Disney+ loses 4 million subscribers — will drop some movies and TV shows

Walt Disney Co. shares fell in extended trading after the company posted a drop in subscribers to its namesake streaming service and predicted a wider loss in that business this quarter.

The loss from streaming will increase by $100 million this period because of shifting marketing costs, chief financial officer Christine McCarthy said Wednesday on a conference call with analysts.

The stock fell as much as 4.8% to $96.26.

Disney’s direct-to-consumer segment, which includes the flagship Disney+ streaming service, suffered a loss of $659 million in the just-ended fiscal second quarter, the company said.

That was significantly lower than the $850.3 million that analysts projected and less than half what it was just two quarters ago.

But a wider loss this period, which McCarthy characterised as a “little blip,” rows back some of the progress Disney has made toward achieving profitability in its streaming businesses.

The company is simultaneously seeing a sharp decline in its traditional TV business, which includes ABC and ESPN.

To improve the financial performance of its streaming business, the company introduced a new ad-supported tier for Disney+ in December and raised the price of the ad-free version by 38% to $11 a month.

While boosting revenue, the move appeared to cost the company customers: Paid subscriptions to Disney+ fell to 157.8 million.

Analysts had expected 163.1 million. It’s the second straight quarter that Disney+ has lost subscribers.

Chief executive officer Bob Iger said on the call with analysts that the Burbank, California-based company plans to increase the price of the ad-free Disney+ service again this year.

Disney also will be removing films and TV shows from its services to reduce costs, leading to a charge of up to $1.8 billion.

Bob Iger, Disney CEO

Iger plans to combine Hulu and Disney+ content on a single app later this year.

The move suggests the company will ultimately buy Comcast Corp.’s one-third stake in Hulu.

The two companies have an agreement for Disney to purchase that stake starting next year in deal that values Hulu at a minimum of $27.5 billion. Hulu subscriptions were flat in the second quarter.

Comcast and Disney have held “cordial” talks, Iger said.

Wall Street’s view of the streaming TV industry has shifted over the past year, with investors now focused more on profitability than subscriber growth.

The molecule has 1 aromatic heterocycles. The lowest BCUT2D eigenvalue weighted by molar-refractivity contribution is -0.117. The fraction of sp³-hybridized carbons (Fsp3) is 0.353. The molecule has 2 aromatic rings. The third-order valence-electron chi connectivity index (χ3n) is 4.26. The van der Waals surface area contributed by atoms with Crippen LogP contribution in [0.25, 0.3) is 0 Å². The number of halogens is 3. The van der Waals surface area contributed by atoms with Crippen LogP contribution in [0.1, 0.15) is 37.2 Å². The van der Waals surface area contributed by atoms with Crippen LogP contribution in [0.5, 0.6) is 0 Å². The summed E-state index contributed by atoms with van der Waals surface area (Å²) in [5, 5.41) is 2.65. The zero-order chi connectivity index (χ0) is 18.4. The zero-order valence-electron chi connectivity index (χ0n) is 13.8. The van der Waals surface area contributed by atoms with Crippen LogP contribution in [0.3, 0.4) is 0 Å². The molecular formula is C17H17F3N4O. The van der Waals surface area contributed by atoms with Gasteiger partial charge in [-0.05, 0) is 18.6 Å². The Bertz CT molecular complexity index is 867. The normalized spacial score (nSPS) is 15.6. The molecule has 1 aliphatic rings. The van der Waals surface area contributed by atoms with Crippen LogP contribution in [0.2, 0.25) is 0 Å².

Disney’s red ink from streaming ballooned under former CEO Bob Chapek, who was ousted in November after the company reported a quarterly loss of nearly $1.5 billion.

Total revenue at Disney rose 13% to $21.8 billion in the period that ended April 1, driven by strong performance of the company’s theme parks. Adjusted earnings of 93 cents per share decreased from the same period last year.

The company’s resorts and consumer products unit boosted income by 23% to $2.17 billion, in part due to a return to profitability for the company’s international theme parks.

Profit at Disney’s traditional TV business, including the ESPN cable networks and ABC’s broadcasting business, fell 35% to $1.83 billion, the result of higher sports programming costs and lower advertising.

Last week, Warner Bros Discovery Inc. and Paramount Global reported significant drops in revenue from TV advertising.

Under Iger, Disney has overhauled its structure by creating three reporting units: Entertainment, Parks and ESPN, which includes the sports network and the ESPN+ streaming service.

As part of a plan to Disney on a better financial footing, Iger’s cutting $5.5 billion in annual costs and culling 7,000 jobs from the entertainment giant’s workforce.

The recent cost-cutting led to the departure of streaming chief Michael Paull and most of the product and technology teams that supervised the successful rollout of Disney+ in 2019.

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Disney+ loses 4 million subscribers — will drop some movies and TV shows